The Major Trauma Centre (MTC) is part of the major trauma network. The Royal Victoria Hospital (RVH) has been designated as the adult MTC in Northern Ireland.
It is a specialist centre providing the most severely injured patients with direct access to the specialist trauma team, state-of-the-art equipment and a wide range of specialist clinical services. It will operate 24 hours a day, seven days a week.
The specialist trauma team includes a senior Emergency Medicine doctor (Team Leader), senior Registrars in orthopaedics, anaesthetics and general surgery; along with anaesthetic support staff, radiologists, emergency medical nursing staff and porters.
Type 1 EDs are situated in acute hospitals throughout NI. They are part of the major trauma network providing care for adults and children with serious injuries as required. When it is not possible to get to the major trauma centre within 45 minutes, or where the patient needs to be stabilised quickly, the patient is taken to the nearest Type 1 ED for immediate treatment and stabilisation before being transferred on to the Major Trauma Centre.
When a patient is discharged from the Major Trauma Centre, local acute hospitals also provide on-going treatment and rehabilitation for patients.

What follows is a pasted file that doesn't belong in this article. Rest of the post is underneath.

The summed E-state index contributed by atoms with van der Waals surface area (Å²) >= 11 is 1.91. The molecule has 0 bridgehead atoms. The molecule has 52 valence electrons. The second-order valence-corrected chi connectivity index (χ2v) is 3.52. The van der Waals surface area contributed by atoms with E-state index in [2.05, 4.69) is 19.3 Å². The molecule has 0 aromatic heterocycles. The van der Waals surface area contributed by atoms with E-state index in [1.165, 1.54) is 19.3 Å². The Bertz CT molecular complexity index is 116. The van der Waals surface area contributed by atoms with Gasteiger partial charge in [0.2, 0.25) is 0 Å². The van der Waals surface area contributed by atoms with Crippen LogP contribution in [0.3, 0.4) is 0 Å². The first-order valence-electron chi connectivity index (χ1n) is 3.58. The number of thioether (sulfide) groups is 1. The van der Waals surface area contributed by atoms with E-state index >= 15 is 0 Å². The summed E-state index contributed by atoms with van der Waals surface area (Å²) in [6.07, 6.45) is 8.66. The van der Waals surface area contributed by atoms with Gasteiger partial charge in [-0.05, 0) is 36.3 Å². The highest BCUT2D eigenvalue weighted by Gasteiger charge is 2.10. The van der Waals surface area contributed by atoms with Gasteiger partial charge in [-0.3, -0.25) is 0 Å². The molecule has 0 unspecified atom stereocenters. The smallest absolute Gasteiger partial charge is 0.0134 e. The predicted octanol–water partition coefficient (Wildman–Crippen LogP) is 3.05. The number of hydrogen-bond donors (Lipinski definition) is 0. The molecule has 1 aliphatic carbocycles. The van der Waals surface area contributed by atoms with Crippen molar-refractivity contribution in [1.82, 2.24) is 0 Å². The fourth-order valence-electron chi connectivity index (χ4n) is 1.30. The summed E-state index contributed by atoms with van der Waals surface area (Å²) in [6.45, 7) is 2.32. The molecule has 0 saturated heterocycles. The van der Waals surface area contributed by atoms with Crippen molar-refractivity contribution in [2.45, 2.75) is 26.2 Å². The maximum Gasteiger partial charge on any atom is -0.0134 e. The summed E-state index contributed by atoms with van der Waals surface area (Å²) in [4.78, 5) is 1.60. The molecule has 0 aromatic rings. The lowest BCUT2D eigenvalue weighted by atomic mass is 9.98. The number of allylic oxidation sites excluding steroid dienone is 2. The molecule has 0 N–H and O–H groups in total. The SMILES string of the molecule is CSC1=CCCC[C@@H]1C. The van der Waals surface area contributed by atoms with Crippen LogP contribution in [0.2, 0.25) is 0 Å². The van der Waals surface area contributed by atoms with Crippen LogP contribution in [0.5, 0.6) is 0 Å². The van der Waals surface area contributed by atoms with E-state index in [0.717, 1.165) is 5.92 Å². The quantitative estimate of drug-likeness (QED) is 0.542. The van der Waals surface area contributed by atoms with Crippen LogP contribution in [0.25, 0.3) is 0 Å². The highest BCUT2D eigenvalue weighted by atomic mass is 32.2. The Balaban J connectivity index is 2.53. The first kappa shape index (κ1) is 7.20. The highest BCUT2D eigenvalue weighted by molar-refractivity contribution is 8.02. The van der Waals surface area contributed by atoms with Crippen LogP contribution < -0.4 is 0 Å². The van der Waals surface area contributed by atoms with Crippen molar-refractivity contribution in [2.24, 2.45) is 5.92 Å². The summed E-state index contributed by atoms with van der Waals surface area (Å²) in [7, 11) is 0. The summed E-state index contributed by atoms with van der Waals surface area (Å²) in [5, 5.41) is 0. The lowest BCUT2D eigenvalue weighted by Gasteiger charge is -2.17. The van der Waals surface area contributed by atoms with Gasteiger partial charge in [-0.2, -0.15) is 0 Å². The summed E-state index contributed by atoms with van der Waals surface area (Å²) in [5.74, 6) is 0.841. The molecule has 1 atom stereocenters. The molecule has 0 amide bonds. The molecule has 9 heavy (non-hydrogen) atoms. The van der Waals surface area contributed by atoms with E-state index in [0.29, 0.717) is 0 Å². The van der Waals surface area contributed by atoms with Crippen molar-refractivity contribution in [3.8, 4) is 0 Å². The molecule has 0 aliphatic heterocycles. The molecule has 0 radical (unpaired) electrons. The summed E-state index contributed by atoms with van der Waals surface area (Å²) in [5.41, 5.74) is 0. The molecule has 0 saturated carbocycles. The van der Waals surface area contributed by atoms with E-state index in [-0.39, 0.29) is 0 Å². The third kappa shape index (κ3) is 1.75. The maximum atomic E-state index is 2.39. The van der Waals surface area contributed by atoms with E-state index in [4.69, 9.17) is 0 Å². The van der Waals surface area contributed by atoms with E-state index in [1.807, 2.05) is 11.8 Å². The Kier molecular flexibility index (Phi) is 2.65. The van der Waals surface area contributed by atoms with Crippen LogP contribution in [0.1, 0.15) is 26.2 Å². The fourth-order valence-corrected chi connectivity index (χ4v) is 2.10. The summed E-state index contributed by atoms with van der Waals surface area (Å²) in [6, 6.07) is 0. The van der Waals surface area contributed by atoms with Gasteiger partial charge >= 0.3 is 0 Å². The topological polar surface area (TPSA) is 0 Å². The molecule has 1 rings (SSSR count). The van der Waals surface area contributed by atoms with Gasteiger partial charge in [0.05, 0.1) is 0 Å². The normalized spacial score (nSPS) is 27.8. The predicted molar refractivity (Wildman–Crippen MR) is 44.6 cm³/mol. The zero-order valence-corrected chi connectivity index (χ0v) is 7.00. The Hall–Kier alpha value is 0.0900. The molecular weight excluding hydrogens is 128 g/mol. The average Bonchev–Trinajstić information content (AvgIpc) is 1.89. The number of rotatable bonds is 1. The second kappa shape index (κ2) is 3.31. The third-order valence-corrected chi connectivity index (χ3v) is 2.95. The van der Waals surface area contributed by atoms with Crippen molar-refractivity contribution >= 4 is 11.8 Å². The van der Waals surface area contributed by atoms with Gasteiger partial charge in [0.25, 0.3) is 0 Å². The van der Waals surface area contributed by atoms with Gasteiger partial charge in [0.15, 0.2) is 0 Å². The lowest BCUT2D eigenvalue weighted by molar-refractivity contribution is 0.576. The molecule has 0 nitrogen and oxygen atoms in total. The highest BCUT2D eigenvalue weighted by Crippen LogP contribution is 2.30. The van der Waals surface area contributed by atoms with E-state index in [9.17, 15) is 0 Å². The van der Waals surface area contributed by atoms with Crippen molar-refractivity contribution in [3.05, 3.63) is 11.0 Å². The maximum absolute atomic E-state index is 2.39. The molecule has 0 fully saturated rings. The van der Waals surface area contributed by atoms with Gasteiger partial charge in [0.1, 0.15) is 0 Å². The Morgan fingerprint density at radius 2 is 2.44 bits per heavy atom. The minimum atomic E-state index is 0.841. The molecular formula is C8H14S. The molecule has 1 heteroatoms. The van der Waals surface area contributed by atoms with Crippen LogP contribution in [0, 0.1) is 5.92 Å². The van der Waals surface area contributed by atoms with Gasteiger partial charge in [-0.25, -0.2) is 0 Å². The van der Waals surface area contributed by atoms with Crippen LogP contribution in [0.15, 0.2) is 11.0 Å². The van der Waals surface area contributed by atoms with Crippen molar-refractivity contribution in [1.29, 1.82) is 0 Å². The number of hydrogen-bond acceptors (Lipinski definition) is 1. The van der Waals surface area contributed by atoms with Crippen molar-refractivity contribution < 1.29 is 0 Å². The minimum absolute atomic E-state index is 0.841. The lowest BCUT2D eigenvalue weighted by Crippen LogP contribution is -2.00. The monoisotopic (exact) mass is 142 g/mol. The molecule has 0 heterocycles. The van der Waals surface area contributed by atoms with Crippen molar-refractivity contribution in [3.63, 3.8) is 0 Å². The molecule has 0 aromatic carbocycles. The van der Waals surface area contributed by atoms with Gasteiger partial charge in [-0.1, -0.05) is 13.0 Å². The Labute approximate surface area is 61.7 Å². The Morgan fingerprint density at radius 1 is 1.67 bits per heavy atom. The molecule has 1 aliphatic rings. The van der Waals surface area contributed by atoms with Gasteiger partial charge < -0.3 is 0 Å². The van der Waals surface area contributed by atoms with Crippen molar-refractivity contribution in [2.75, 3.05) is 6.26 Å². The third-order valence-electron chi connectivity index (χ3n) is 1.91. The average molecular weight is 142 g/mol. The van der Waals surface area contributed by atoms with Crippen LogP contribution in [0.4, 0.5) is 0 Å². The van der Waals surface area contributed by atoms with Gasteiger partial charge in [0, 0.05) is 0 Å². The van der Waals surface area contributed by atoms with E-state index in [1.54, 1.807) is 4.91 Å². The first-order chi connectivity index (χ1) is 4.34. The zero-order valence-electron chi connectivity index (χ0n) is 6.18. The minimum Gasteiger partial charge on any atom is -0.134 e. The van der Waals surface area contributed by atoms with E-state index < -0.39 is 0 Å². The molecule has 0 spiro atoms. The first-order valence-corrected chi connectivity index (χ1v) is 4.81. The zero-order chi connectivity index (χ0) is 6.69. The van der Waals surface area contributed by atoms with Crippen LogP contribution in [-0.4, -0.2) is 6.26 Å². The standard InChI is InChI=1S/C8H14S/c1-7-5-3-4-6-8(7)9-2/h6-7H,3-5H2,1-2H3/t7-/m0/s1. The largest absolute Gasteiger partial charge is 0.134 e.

Type 1 Emergency Departments are:
Belfast Health and Social Care Trust
Northern Health and Social Care Trust
South Eastern Health and Social Care Trust
Southern Health and Social Care Trust
Western Health and Social Care Trust
Trauma patients will stay in the Major Trauma Centre only as long as specialist services are required. If further acute hospital care is needed, the patient will be repatriated to their local hospital for treatment and onward referral to local community and support services.
The benefits associated with implementation of a major trauma network are:
Patient outcomes will be improved:
Mortality rates associated with major trauma will be reduced:
The major trauma network will facilitate the establishment of more effective clinical teams:
The major trauma network is a long-term sustainable service: